Matthew Waxman

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Analysis and Commentary

Why a cybersecurity treaty is a pipe dream

by Matthew Waxman, Adam Segalvia Global Public Square (CNN.com)
Thursday, October 27, 2011

For the foreseeable future, progress toward [a vision of cyber security and freedom] will be incremental and achieved through multiple arrangements hammered out with a wide array of state and private actors rather than through a global accord...

Analysis and Commentary

Libyan Limbo

by Matthew Waxmanvia Foreign Policy
Thursday, June 2, 2011

Six reasons why it's been so tough to get Qaddafi to quit...

In the News

Cyber-Attacks and the Use of Force: Back to the Future of Article 2(4)

by Matthew Waxmanvia Yale Journal of International Law
Friday, April 1, 2011

Suppose that the United States, in opposing Iran's suspected development of nuclear weapons, decides that the best way to halt or slow Iran's program is to undermine the Iranian banking system...

The Debate over U.S. Libya Intervention

by Matthew Waxmanvia Council on Foreign Relations
Monday, March 28, 2011

With the UN Security Council-authorized military strikes on Libya in full swing, legal debate in the United States is focused on whether, as a matter of U.S. constitutional law, the president may unilaterally order U.S. forces to participate in those operations without going to Congress for permission.
 

In the News

The Debate Over U.S. Libya Intervention

by Matthew Waxmanvia Council on Foreign Relations
Monday, March 28, 2011

With the UN Security Council-authorized military strikes on Libya in full swing, legal debate in the United States is focused on whether, as a matter of U.S. constitutional law, the president may unilaterally order U.S. forces to participate in those operations without going to Congress for permission...

Terrorism: Why Categories Matter

by Matthew Waxmanvia Terrorism and Political Violence, volume 23:19–22, 2011
Friday, December 17, 2010
Is terrorism war, crime, neither, or something in between? I generally agree with Etzioni that contemporary terrorism threats do not fit well within the legal paradigms of either war or crime and that, therefore, new domestic and international legal rules tailored to terrorism challenges may be needed. However, I caution against...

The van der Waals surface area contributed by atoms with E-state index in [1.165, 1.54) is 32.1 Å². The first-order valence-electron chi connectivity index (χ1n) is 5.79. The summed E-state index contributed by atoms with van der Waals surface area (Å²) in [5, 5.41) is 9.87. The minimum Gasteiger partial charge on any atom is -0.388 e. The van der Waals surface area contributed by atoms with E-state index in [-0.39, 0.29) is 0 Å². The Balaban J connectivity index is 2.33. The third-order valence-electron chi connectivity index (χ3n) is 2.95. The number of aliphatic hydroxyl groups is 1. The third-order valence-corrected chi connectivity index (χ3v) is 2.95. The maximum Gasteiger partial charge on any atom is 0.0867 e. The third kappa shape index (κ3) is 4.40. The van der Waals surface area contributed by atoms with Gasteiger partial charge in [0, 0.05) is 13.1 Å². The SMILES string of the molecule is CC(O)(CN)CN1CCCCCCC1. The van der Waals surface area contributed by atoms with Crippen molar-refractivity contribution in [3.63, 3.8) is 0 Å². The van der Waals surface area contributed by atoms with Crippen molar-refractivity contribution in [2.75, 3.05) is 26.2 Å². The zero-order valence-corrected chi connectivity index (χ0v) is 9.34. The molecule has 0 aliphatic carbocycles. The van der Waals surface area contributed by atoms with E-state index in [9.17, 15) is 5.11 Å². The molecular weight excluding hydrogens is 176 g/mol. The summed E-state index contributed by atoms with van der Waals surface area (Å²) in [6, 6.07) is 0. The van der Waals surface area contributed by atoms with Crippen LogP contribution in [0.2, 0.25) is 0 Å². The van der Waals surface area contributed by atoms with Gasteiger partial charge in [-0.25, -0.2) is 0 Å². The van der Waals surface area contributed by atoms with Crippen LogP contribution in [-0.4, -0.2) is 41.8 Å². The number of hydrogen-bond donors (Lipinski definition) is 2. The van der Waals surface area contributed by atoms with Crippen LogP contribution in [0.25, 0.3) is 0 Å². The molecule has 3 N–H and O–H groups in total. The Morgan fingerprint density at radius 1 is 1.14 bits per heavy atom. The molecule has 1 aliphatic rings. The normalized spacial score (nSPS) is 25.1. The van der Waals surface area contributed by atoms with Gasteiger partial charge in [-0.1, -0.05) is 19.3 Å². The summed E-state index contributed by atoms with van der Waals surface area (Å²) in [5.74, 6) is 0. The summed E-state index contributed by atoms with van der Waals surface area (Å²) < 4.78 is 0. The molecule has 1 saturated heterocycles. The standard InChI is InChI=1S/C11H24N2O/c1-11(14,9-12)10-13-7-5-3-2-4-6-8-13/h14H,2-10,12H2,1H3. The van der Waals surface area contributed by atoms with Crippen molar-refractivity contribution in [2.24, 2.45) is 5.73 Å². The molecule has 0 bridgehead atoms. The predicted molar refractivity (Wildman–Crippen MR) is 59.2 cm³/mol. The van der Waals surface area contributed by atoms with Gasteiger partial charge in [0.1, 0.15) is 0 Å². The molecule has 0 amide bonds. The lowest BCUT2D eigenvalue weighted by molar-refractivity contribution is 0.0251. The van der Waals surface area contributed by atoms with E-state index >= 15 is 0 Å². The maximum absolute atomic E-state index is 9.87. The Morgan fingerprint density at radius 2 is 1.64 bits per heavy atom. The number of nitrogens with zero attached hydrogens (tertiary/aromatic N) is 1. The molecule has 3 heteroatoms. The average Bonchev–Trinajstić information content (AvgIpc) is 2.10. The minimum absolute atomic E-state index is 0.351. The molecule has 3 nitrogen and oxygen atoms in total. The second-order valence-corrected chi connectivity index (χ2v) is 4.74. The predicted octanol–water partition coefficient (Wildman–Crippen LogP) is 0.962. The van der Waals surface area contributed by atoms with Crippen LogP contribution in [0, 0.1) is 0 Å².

Future Challenges: Obfuscation and Candor Self-Defense & Limits of WMD Intelligence

by Matthew Waxmanvia Analysis
Monday, June 14, 2010

Then-candidate Obama stated during the 2008 campaign that "the experience of Iraq underscores that often perceived threats are not as real [as] they may seem, and our intelligence may be imperfect. 

In the News

Future Challenges E-Book

by Peter Berkowitz, Philip Bobbitt, Tod Lindberg, Jessica Stern, Matthew Waxman, Benjamin Wittesvia Future Challenges in National Security and Law
Thursday, June 10, 2010

In the new online volume, Future Challenges in National Security and Law, members of the Hoover Institution’s Koret-Taube Task Force on National Security and Law and guest contributors offer incisive commentary on the controversies that have erupted over national security law in the wake of the 9/11 attacks, laying the foundations for understanding such future issues...

Future Challenges

by Peter Berkowitz, Benjamin Wittes, Tod Lindberg, Jessica Stern, Philip Bobbitt, Matthew Waxman, Jack Goldsmith, Kenneth Anderson, Amy Zegartvia Analysis
Tuesday, June 1, 2010

The Future Challenges essay series, a collaborative effort of Hoover’s Koret-Taube Task Force on National Security and Law, is an online volume that explores a variety of emerging national security and law challenges, including the crafting of rules for the detention of unlawful enemy combatants, the proper orientation for the United States toward the International Criminal Court, the deradicalization of terrorists, application of the principle of proportionality to asymmetric warfare, developments in the war-powers doctrine, cyber-warfare, the search for and regulation of weapons of mass destruction, and the reform of Congressional oversight of intelligence.

The Structure of Terrorism Threats and the Laws of War

by Matthew Waxmanvia Duke Journal of Comparative & International Law, Vol. 20, 2010
Wednesday, May 26, 2010

This article considers a major debate in the American and European counterterrorism analytic community – whether the primary terrorist threat to the West is posed by hierarchical, centralized terrorist organizations operating from geographic safe havens, or by radicalized individuals conducting a loosely organized, ideologically common but operationally independent fight against western societies...

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